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Martin Amis has accused Jeremy Corbyn of lacking a sense of humour. The jury is out on that one. Either way, a good joke is more than just a political skill, it is also humanity’s last line of defence.

http://www.theguardian.com/books/2015/oct/30/martin-amis-jeremy-corbyn-humour-jonathan-coe

Will you help me with understanding the bold passage from the above sentence? I am not able to find out the meaningful interpretation.

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It's an idiom meaning, "There is no consensus on that claim".

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    Thank you for your response. I have just found on the internet that this is an idiomatic expression. So sorry to bother you. I should have been more thorough in my research work. – bart-leby Nov 3 '15 at 19:18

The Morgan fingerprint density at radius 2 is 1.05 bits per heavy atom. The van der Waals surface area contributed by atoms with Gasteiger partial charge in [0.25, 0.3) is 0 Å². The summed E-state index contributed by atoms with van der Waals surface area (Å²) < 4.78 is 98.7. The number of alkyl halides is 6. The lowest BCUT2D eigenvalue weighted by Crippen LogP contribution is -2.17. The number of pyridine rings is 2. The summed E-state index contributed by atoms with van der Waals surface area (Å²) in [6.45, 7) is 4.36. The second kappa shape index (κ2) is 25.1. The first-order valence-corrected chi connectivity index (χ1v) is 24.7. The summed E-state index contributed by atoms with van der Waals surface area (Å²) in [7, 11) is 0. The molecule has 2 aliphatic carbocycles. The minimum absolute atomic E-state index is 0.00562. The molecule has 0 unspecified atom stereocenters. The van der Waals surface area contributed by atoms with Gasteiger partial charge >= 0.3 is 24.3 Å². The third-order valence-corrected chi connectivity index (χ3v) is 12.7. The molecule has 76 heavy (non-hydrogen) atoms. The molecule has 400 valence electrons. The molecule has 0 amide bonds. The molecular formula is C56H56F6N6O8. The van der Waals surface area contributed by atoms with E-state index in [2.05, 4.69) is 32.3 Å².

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Although "There's no consensus on that claim" is somewhat true, the meaning is closer to

A decision has not yet been made

"There's no consensus" suggests that there may or may not be a consensus in future. The phrase "The Jury is out" however, suggests that a decision will be made, but hasn't yet.

It comes from trial-by-Jury courts, where the jury would leave the court ("go out") in order to make their decision, and come back "in" to announce the decision once it is made. If the Jury is "still out", they haven't yet made their decision.

It's a subtle difference, and in many contexts it won't matter, but there are times when this nuance could become important to the meaning of the sentence.

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